Rashi, the biblical commentator asks why this expression is used, why not just say light the lamps? What is the Torah trying to convey? He answers that Aaron had to stand by the menorah and light the wick until the flames rose into the sky, until they were lifted up. It is easy to light a candle or a light quickly, with little attention and find that it is lit but then soon goes out. Aaron had to ensure that the flame that he was creating was burning brightly with not chance of being extinguished. And this light that Aaron was to bring into the world was not just in the menorah, it represented the light that we are all to shine into the world and it comes through the metaphor of the menorah.

There are many places of darkness in our world, places which need to find light, to have it shine upon them with hope, love, compassion and peace and it is our challenge to be like Aaron, to bring that light and not just for a brief moment, but rather a sustaining light which will shine even when challenged, even when the darkness threatens, the winds of hate try to snuff it out, we need to tend to the flame, minister to it so that it continues to shine despite the challenges and difficulties.

It is significant also that the menorah has seven branches. The mystics associated each of the branches with one of the aspects of divinity and noted that we all have our path to bring the light into the world. Each of us has our own path to combat hatred, to push back the darkness and it is for us to find the one which is our truth, our path to light. Chana Weisberg interprets each one differently. She says:

There are some individuals who are right-oriented: they are outward bound, giving, extroverted, full of love and kindness (chesed) to everyone around them. There are others who are more introverted, more restrained, more exacting and fearful (gevurah). Then there are those who beautifully (tiferet) synthesize the two, sometimes giving and other times withholding. Some individuals surge with a swell of competitive energy (netzach), while others are masters of non-swerving, consistent devotion (hod). Some are characterized as being experts at connecting with others (yesod) by gathering and condensing their messages through effective communication skills. And others have an aura of authority, regality (malchut), confidence and self-appreciation that affects all aspects of their personality.”

Each of us has our path, we have our way to bring our light into the world, to push back the darkness and help the flames of love and beauty rise to the heavens. This week as we are again mourning the loss of life and suffering brought about by acts of terror, we realize more than ever that we need that light, the light of hope, love, compassion and peace. May we each in our own way, help to bring that light to shine brightly into the darkest corners and so flood the world with hope and peace.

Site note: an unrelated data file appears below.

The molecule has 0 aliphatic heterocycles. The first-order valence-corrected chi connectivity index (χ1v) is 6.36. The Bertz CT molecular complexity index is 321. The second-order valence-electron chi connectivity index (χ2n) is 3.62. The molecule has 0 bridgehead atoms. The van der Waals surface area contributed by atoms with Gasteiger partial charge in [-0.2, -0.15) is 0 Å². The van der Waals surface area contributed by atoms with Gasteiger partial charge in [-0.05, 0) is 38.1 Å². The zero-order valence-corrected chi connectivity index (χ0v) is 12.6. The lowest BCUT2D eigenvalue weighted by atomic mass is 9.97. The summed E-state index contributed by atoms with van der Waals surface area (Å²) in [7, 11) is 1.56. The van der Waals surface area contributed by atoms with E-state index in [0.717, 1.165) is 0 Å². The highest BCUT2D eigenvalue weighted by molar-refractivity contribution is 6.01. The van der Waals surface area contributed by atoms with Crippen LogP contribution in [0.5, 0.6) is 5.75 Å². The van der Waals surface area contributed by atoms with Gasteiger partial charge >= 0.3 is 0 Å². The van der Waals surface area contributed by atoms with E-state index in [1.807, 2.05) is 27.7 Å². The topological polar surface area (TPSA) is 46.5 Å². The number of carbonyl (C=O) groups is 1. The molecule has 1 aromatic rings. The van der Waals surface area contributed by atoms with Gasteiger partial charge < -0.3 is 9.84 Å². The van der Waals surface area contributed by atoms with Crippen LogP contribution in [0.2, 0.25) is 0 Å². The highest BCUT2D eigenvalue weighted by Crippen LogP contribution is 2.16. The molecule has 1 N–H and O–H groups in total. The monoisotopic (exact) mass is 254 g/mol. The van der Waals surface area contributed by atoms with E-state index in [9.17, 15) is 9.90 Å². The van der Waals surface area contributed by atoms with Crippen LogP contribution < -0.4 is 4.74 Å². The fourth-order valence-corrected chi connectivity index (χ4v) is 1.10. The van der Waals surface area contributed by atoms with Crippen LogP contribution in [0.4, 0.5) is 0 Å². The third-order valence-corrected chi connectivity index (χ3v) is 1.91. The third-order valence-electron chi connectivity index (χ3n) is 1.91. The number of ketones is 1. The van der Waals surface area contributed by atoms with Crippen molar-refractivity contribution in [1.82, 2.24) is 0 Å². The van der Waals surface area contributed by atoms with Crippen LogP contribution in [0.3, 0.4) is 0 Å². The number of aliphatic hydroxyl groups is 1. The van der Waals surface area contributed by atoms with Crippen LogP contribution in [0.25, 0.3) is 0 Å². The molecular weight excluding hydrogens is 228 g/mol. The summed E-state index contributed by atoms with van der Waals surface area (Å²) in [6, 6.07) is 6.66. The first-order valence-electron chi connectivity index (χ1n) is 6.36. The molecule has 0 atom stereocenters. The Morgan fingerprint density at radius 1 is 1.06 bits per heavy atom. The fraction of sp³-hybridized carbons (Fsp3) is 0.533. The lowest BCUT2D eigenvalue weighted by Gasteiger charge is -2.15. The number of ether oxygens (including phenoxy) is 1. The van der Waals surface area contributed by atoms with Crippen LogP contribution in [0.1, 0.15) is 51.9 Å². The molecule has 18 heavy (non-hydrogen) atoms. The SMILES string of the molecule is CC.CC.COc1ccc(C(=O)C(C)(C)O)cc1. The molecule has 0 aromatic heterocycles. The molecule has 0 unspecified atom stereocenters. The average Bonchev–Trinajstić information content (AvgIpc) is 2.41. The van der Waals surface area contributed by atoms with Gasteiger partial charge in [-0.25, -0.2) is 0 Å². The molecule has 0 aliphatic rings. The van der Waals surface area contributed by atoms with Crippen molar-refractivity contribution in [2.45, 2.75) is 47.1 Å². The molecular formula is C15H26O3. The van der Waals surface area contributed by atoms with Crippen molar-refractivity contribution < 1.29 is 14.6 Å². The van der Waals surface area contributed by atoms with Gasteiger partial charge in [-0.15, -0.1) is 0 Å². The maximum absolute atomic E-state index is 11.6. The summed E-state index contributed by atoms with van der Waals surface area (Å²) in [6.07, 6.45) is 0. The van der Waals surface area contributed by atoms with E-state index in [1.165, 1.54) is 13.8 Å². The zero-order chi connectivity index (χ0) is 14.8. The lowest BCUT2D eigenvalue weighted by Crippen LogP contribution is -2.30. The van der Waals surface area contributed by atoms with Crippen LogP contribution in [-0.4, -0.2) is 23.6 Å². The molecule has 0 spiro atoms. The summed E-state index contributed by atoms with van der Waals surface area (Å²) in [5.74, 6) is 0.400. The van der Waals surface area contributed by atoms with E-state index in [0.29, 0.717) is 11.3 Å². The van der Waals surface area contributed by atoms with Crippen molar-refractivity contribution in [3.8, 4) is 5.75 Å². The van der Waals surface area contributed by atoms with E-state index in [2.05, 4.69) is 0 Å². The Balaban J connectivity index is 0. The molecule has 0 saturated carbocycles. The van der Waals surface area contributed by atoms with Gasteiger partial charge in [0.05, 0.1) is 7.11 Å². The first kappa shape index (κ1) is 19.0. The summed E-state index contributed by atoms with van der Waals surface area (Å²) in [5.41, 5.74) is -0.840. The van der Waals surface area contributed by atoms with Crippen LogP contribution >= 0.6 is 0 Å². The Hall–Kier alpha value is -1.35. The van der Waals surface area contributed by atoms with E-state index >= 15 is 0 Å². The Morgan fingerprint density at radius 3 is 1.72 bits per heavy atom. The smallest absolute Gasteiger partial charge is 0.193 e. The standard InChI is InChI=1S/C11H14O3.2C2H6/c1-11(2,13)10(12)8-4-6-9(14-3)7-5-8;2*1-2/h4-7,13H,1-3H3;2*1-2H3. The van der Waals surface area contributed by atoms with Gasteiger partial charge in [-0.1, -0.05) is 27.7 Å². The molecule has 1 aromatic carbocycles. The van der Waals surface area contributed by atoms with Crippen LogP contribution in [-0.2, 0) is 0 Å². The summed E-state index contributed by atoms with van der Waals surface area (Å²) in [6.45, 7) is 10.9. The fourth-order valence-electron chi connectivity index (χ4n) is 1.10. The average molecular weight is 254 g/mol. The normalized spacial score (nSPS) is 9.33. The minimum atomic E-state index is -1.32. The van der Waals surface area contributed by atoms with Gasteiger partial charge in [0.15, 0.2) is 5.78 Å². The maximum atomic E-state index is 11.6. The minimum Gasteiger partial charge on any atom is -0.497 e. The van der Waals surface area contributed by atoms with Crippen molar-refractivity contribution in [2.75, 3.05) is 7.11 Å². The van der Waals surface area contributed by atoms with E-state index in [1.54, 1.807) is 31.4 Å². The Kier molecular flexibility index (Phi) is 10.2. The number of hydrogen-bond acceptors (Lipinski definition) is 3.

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This week’s parasha contains the inspiring and guiding words of the “Birkat Kohanim”, the Priestly Blessing, which is traditionally recited during the repetition of the Amidah, as well as at home on Shabbat and festivals when blessing one’s children, when blessing a Bar or Bat Mitzvah, at a Brit or Simchat Bat, at a Pidyon HaBen, and during other ceremonies where we have great reason to celebrate.

On Rosh HaShanah, Yom Kippur, and on the last day of each of the three pilgrimage festivals (Pesach, Shavuot, and Sukkot), the Kohanim partake in a practice called “duchening” (taken from the Yiddish word duchan or platform) during the repetition of the Musaf (additional) Amidah, where they bless the congregation emulating the practice carried out during Temple times.

The duty of duchening is designated to the Kohanim, taken from the verse preceding the blessings, which reads; “Speak to Aaron and his sons: Thus shall you bless the people of Israel. Say to them:” (Numbers 6:23).

It is part of four specific laws mentioned in this week’s parasha, that relate to the Kohanim. The first three deal with judicial or supervisory matters where the Kohein presides over a matter or makes a determination. The fourth law, the Priestly Blessing, is an opportunity for the Kohanim to bestow blessing on the people, using the same words that appear in the Torah, that have been in existence for thousands of years.

The practice of defining permission or dispensation through patrilineal lineage is the source of a fair amount of debate in pluralistic and/or egalitarian communities, including our own community. In an environment where we promote equal participation in just about everything we do, can we still carry out a practice designated for only a limited number of our congregation, based solely on who their ancestors are? How do we create the appropriate balance between tradition and modernism?

These very questions are sometimes the topic of lively and often comical debate between members of the clergy. Going into the arguments for and against would require a lot more than a bulletin cover to do justice to the debate. That doesn’t mean it isn’t important, just that it needs the right platform and scope to allow open discussion and explanation.

For me, the more important point is that we live in a community that is open to and encourages this type of debate. It isn’t just shut down on one side or the other, we have the freedom to debate / argue / explain / request / etc with others in a free manner, as long as we maintain respect for one another. And in this case, just as important is the fact that we don’t simply discard the practice, while debating the merits of its existence and relevance today. We learn while debating, and we grow through our experiences in learning and doing, just like the Kohanim do when they bless us.